Genealogy of a Vortex

The origins of the name Basye, the debate over the origins of the term "huguenot," and the dynamics of the struggle between the French Roman Catholics and Protestants are relevant to the Basye vortex because, first of all, they underline that in addition to German influences in the Shenandoah Valley and in the Basye area, which deserve study in themselves, there is a French component to the very beginnings of the Basye community -- a vitally important one. More than that, these things say something quite specific and not fully understood about that French component. They support the perception that a relationship between Basye's psychic energy and certain French sources in Île de France (i.e., Paris) and elsewhere, is not merely fanciful construction by New Age intellectuals and "pop mystics," but that it has a solid basis in history and even genealogy. By "pop mystics" we should specifically include fans of the controversial The Da Vinci Code, whose intellectual content, it needs be said -- clever as the construction of a fictional plot was around it -- was largely plagiarized from Holy Blood, Holy Grail by Baigent and Leigh (London, 1982). 

Princess Basye in the Old Testament. All apart from the foregoing, there is yet another derivation or version of the name Basye: it is from Hebrew and the Old Testament -- a long mental leap if one is looking for the name in Normandy, or for genealogy that originated in the North. But in our opinion it deserves at least to be mentioned.

The role of water in the vortices or Basye and Orkney Springs, which we allude to at length on this website, is central, and not just because of Lake Laura. There are also the springs of Orkney Springs, and the connection between the two places. Water has been the source of the mystical, healing energies of the area since the beginning. We find this fascinating, images/stories/long_batya_detail.jpgespecially in view of the association of the name Basye with the Hebrew root, "bas-," or "bat-," or "bath-," meaning "daughter" (such as in, "bas mitzvah" or "bat mitzvah" - the initiation ceremony of Jewish girls to mark age 12). The endings "-ye" or "-ya" are interchangeable, and mean "God". Therefore "Bas-ye," "Bas-ya," "Bat-ya," "Bath-ya," and for that matter "Bitya," "Bith-iah" (see below) are all variants of the same name and all have the same meaning -- daughter of God. Basye is one of the less common forms of this word, but it is a cognate of Batya and is so recognized. The spelling can be misleading. If you type "Batya" into the Wikipedia search box, it returns the article on "Bithiah," which also defines the name as meaning "daughter of God." They are further all related to BasShevah ("Bathsheba"), which is also similarly defined.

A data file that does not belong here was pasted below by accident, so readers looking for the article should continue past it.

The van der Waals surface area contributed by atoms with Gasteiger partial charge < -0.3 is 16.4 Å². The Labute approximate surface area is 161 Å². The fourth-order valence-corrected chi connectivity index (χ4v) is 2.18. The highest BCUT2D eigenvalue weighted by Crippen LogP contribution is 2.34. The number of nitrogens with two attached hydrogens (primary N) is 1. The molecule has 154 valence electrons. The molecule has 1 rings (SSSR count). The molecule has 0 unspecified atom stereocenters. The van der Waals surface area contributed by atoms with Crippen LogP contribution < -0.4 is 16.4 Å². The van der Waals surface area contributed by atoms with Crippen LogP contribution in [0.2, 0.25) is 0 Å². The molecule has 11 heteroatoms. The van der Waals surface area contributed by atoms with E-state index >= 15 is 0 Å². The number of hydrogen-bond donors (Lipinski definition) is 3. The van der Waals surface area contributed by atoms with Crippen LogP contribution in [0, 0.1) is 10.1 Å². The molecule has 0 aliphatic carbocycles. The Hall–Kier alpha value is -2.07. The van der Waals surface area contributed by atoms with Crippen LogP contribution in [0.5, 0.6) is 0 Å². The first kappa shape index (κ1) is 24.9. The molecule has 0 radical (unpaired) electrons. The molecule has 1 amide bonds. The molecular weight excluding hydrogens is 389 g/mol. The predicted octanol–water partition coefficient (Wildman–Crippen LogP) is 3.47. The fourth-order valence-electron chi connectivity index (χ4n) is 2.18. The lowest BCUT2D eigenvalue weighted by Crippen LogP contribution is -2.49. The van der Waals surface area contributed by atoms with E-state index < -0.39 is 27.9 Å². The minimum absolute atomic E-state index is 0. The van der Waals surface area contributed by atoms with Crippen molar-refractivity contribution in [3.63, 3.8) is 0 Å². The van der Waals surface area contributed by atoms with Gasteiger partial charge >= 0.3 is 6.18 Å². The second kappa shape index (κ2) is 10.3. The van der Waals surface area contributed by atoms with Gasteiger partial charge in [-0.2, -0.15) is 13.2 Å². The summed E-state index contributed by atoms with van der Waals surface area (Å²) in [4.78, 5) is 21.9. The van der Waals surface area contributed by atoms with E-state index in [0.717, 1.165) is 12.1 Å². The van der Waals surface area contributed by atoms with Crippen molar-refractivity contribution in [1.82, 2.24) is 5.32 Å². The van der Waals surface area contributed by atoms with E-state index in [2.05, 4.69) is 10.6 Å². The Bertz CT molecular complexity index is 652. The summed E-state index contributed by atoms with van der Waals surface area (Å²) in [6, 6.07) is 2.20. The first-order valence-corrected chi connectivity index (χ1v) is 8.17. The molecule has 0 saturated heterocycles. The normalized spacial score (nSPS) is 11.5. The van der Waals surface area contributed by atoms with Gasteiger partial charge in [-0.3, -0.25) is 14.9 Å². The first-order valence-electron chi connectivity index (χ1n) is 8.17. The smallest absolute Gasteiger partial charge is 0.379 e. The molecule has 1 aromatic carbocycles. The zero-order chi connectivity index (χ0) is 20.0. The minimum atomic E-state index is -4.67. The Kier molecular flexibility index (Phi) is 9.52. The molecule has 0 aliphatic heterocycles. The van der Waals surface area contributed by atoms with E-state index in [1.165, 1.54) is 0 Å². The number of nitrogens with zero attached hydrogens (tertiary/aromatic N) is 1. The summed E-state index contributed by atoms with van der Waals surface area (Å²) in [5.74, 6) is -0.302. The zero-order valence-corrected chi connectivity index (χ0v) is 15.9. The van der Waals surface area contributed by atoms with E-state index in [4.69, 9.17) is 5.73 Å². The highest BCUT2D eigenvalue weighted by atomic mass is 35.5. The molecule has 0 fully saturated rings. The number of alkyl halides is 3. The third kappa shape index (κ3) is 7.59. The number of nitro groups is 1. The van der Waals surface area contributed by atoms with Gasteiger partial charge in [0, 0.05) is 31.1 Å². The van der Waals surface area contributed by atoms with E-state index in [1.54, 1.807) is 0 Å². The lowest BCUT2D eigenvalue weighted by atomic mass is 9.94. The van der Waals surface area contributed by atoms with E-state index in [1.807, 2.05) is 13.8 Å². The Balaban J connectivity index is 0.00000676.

But what does Batya/Basya/Basye/Bithiah have to do with water? The symbolism -- actually it suggests a divine gift received from or plucked out of water -- with which this name is associated, is from a very old source: the Bible (or the Tanakh, in Hebrew). The Hebrew version of the name of the daughter of Pharaoh who found Moses, named in two places in the Bible and also in the Book of Jasher is Batya, Bithiah, or Bathia, i.e., Basye. (Written Hebrew, like Arabic, is based heavily on consonants, and the rendering of vowels can sometimes seem arbitrary. Thus in the Wikipedia article on "Bithiah", there is an illustration -- a late 19th C. painting by Edwin Long, titled "Batya Finding Moses" -- shown below. Again it's the same name.)

Please note, we are not saying that the Norman-French family name Basye has Hebrew origins. We are pointing out that there is an identical Hebrew name in the Old Testament, and we find that interesting and significant because we see the relationship between the two. Taking on the whole question of linguistic origins and variations in spelling of any name can be daunting, in any case. Otto Basye lists 62 "in-use" variants of "Basye" in his book; and where the line is drawn on what to consider a variant of Basye versus a form of some other name whose variants are similar to Basye's, can be very tricky. In other words, the list could have been longer. It is the same in the case of the Hebrew forms of the name. Examples can be found in many places -- for instance on a Jewish personal family website (www.flora-and-sam.com), offering the following associations for the first name "Bessie":

"Legal/Hebrew: Basya / Bisya ?    Gender: F     Legal Origin<1 Chronicles 4:18
Yiddish: Basa / Base / BASHA / Bashe / Basya / Basye / Bisya / Batya
Yiddish Origin: BasShevah<"G-d's daughter"

 

images/stories/batya3_800.jpg